Starting your own business can be insanely challenging. Starting your own fashion business? On another level. Between making connections, funding your vision and, oh yeah, actually designing, it may seem impossible that you could ever be the next Alexander Wang or Stella McCartney. And despite all the talented designers out there, there’s still a tragic number of struggling artists trying to make their mark on the industry.
That's where Nicole Giordano comes in. The founder of StartUp FASHION was inspired by her own journey as an emerging designer: "It was really difficult to get the help I needed," Giordano told me. "I was looking for a support system of people who understood what I was going through and couldn’t find it."
So she created it. StartUp FASHION is now a global community 30,000 strong comprised of emerging and independent designers in apparel, accessories and jewelry. Last week, they hosted a "How to Fund Your Fashion Business" event in NYC which outlined several truly viable, realistic funding model options for designers. For those of us that didn't attend, I caught up with Nicole to get the highlights, plus learn more about why in fashion, only the strong survive.
Julie Bensman: What are the three biggest take-aways from last week's event?
Nicole Giordano: It’s important to understand which stage of business you’re in before deciding which funding platforms are the best fit. For instance, the platform Pave.com is great for when your idea is just beginning to hatch, while Luevo.com is best once your collection is designed, and you've worked out your sampling and production plans upon successful funding.
Having a strong and supportive network in place before you start your funding quest is imperative for success. Are you building relationships with bloggers, editors and interested customers before you’re reaching out to them for support? You should be.
JB: Do you think it's important to be located in NYC for a fashion business to be successful?
NG: Sure, there are many benefits to being in a city so closely tied with the business of fashion: opportunities, networking, the energy…all these things are exciting and a real asset. But I don’t think being here is imperative for success. In fact, when it comes to marketing and public relations, it’s often more beneficial to be in a less-saturated place because your story might get noticed more easily.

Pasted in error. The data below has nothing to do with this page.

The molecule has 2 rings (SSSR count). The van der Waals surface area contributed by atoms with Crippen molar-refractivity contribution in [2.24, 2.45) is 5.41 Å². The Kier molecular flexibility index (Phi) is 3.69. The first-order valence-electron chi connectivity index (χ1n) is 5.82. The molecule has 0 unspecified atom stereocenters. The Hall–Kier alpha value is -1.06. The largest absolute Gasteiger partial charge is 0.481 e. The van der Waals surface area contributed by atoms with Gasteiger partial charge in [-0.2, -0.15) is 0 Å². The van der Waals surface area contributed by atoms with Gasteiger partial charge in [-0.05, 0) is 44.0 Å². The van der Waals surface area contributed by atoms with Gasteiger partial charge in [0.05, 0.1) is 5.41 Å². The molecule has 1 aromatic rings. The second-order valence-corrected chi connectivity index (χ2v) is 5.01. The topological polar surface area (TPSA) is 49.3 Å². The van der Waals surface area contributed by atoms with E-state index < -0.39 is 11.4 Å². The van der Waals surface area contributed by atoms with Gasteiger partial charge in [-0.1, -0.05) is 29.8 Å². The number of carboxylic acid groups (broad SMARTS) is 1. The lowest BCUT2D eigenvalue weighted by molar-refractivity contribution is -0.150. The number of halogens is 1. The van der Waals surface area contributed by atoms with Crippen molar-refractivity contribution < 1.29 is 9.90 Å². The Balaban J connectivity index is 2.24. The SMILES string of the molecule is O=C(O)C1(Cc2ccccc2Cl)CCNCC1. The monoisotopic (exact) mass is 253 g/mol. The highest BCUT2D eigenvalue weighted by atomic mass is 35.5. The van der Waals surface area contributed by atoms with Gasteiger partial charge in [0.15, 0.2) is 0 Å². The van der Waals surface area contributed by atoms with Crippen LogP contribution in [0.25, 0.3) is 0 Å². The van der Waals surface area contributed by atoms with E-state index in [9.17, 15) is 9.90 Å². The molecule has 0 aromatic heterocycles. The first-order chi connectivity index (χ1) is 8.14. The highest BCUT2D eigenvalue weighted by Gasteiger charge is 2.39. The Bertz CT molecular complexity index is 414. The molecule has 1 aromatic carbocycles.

JB: How important is social media with regards to marketing yourself/your business?
NG: Very. The benefit of social media is not only marketing your business but also discovering the lifestyle of your target market. Social media acts as an amazing vehicle for market research and, though it’s not actually free (as some may say), it's a more realistic expense for emerging fashion businesses than other marketing and research tools.
JB: Which new types of fashion businesses do you see becoming more and more successful?
NG: Those that stand for something (i.e. something more than "I love fashion!") and those designers who understand that success is relative. Why are you doing what you do? How are you helping to make the world a better place? This is your story and a great story is necessary for any business to succeed.
When it comes to success being relative, those designers who take time to stop and think about what they truly want are the successful ones. Being on the cover of Vogue and running a multi-million dollar business would be amazing. But so would running a business out of your home studio, spending every day doing exactly what you love, surrounded by the people who inspire you most, while making good money that pays the bills and allows you to do the things you enjoy. As a business owner, you get to decide what you want and create the path to get there.
JB: What's the best piece of business advice you've ever received?
NG: “If you’re not embarrassed by the first thing you put out there, you waited too long to start.” I can’t remember who said it but it was somebody smart.